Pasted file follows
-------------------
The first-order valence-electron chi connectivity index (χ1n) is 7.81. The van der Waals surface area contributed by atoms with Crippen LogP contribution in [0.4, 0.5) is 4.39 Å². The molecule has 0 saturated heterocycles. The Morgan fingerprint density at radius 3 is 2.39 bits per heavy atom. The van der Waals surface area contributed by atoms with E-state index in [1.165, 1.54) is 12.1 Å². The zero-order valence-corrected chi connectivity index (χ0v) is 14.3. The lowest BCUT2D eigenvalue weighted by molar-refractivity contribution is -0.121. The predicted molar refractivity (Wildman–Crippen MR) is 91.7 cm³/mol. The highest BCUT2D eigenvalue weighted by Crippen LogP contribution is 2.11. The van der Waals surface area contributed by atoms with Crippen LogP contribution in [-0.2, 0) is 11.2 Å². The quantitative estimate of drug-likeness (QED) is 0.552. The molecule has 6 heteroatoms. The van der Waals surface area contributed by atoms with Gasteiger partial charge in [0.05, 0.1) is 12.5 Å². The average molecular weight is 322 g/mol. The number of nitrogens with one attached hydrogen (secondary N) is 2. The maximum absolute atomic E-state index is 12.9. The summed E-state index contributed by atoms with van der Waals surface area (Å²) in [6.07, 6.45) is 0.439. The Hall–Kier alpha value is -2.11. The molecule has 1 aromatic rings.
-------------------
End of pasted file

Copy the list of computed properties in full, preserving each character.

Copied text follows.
The first-order valence-electron chi connectivity index (χ1n) is 7.81. The van der Waals surface area contributed by atoms with Crippen LogP contribution in [0.4, 0.5) is 4.39 Å². The molecule has 0 saturated heterocycles. The Morgan fingerprint density at radius 3 is 2.39 bits per heavy atom. The van der Waals surface area contributed by atoms with E-state index in [1.165, 1.54) is 12.1 Å². The zero-order valence-corrected chi connectivity index (χ0v) is 14.3. The lowest BCUT2D eigenvalue weighted by molar-refractivity contribution is -0.121. The predicted molar refractivity (Wildman–Crippen MR) is 91.7 cm³/mol. The highest BCUT2D eigenvalue weighted by Crippen LogP contribution is 2.11. The van der Waals surface area contributed by atoms with Crippen LogP contribution in [-0.2, 0) is 11.2 Å². The quantitative estimate of drug-likeness (QED) is 0.552. The molecule has 6 heteroatoms. The van der Waals surface area contributed by atoms with Gasteiger partial charge in [0.05, 0.1) is 12.5 Å². The average molecular weight is 322 g/mol. The number of nitrogens with one attached hydrogen (secondary N) is 2. The maximum absolute atomic E-state index is 12.9. The summed E-state index contributed by atoms with van der Waals surface area (Å²) in [6.07, 6.45) is 0.439. The Hall–Kier alpha value is -2.11. The molecule has 1 aromatic rings.